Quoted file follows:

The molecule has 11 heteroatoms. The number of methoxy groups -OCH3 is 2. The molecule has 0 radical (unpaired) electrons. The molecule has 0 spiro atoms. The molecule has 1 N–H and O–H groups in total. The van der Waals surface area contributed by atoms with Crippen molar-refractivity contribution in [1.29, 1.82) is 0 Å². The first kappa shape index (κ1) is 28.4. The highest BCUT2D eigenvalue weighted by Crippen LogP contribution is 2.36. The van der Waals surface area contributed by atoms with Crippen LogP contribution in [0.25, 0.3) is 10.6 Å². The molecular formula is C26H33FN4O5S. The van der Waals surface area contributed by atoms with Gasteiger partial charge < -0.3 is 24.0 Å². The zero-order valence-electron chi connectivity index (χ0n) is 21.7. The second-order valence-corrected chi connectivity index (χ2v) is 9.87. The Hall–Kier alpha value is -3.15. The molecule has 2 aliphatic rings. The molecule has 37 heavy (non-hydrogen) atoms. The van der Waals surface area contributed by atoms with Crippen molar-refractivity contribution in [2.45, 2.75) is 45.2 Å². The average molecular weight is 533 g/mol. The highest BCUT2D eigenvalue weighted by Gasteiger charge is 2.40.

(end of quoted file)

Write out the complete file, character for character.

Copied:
The molecule has 11 heteroatoms. The number of methoxy groups -OCH3 is 2. The molecule has 0 radical (unpaired) electrons. The molecule has 0 spiro atoms. The molecule has 1 N–H and O–H groups in total. The van der Waals surface area contributed by atoms with Crippen molar-refractivity contribution in [1.29, 1.82) is 0 Å². The first kappa shape index (κ1) is 28.4. The highest BCUT2D eigenvalue weighted by Crippen LogP contribution is 2.36. The van der Waals surface area contributed by atoms with Crippen LogP contribution in [0.25, 0.3) is 10.6 Å². The molecular formula is C26H33FN4O5S. The van der Waals surface area contributed by atoms with Gasteiger partial charge < -0.3 is 24.0 Å². The zero-order valence-electron chi connectivity index (χ0n) is 21.7. The second-order valence-corrected chi connectivity index (χ2v) is 9.87. The Hall–Kier alpha value is -3.15. The molecule has 2 aliphatic rings. The molecule has 37 heavy (non-hydrogen) atoms. The van der Waals surface area contributed by atoms with Crippen molar-refractivity contribution in [2.45, 2.75) is 45.2 Å². The average molecular weight is 533 g/mol. The highest BCUT2D eigenvalue weighted by Gasteiger charge is 2.40.